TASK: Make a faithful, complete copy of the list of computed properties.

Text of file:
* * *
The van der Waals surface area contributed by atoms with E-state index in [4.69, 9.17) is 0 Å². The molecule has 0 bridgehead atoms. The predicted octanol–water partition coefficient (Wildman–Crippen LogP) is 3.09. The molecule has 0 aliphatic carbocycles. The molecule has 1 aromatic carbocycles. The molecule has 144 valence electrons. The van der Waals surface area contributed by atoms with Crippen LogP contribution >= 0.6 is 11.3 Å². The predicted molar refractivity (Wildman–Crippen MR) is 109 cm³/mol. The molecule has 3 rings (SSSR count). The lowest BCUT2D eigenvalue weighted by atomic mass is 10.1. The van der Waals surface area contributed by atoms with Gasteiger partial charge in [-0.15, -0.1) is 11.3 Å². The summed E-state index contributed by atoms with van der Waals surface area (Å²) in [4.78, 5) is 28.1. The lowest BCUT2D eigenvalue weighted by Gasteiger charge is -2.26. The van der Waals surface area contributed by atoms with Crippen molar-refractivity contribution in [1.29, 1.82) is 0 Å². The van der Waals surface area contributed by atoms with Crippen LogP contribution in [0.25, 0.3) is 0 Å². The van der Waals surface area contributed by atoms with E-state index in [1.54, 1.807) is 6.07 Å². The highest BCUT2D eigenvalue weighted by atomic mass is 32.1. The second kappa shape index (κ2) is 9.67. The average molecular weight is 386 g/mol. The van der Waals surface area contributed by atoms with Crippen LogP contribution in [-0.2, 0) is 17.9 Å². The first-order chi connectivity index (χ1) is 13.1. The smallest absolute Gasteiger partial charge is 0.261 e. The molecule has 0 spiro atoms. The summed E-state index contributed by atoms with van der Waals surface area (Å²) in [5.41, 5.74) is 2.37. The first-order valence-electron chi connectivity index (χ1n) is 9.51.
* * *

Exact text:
The van der Waals surface area contributed by atoms with E-state index in [4.69, 9.17) is 0 Å². The molecule has 0 bridgehead atoms. The predicted octanol–water partition coefficient (Wildman–Crippen LogP) is 3.09. The molecule has 0 aliphatic carbocycles. The molecule has 1 aromatic carbocycles. The molecule has 144 valence electrons. The van der Waals surface area contributed by atoms with Crippen LogP contribution >= 0.6 is 11.3 Å². The predicted molar refractivity (Wildman–Crippen MR) is 109 cm³/mol. The molecule has 3 rings (SSSR count). The lowest BCUT2D eigenvalue weighted by atomic mass is 10.1. The van der Waals surface area contributed by atoms with Gasteiger partial charge in [-0.15, -0.1) is 11.3 Å². The summed E-state index contributed by atoms with van der Waals surface area (Å²) in [4.78, 5) is 28.1. The lowest BCUT2D eigenvalue weighted by Gasteiger charge is -2.26. The van der Waals surface area contributed by atoms with Crippen molar-refractivity contribution in [1.29, 1.82) is 0 Å². The van der Waals surface area contributed by atoms with Crippen LogP contribution in [0.25, 0.3) is 0 Å². The van der Waals surface area contributed by atoms with E-state index in [1.54, 1.807) is 6.07 Å². The highest BCUT2D eigenvalue weighted by atomic mass is 32.1. The second kappa shape index (κ2) is 9.67. The average molecular weight is 386 g/mol. The van der Waals surface area contributed by atoms with Crippen LogP contribution in [-0.2, 0) is 17.9 Å². The first-order chi connectivity index (χ1) is 13.1. The smallest absolute Gasteiger partial charge is 0.261 e. The molecule has 0 spiro atoms. The summed E-state index contributed by atoms with van der Waals surface area (Å²) in [5.41, 5.74) is 2.37. The first-order valence-electron chi connectivity index (χ1n) is 9.51.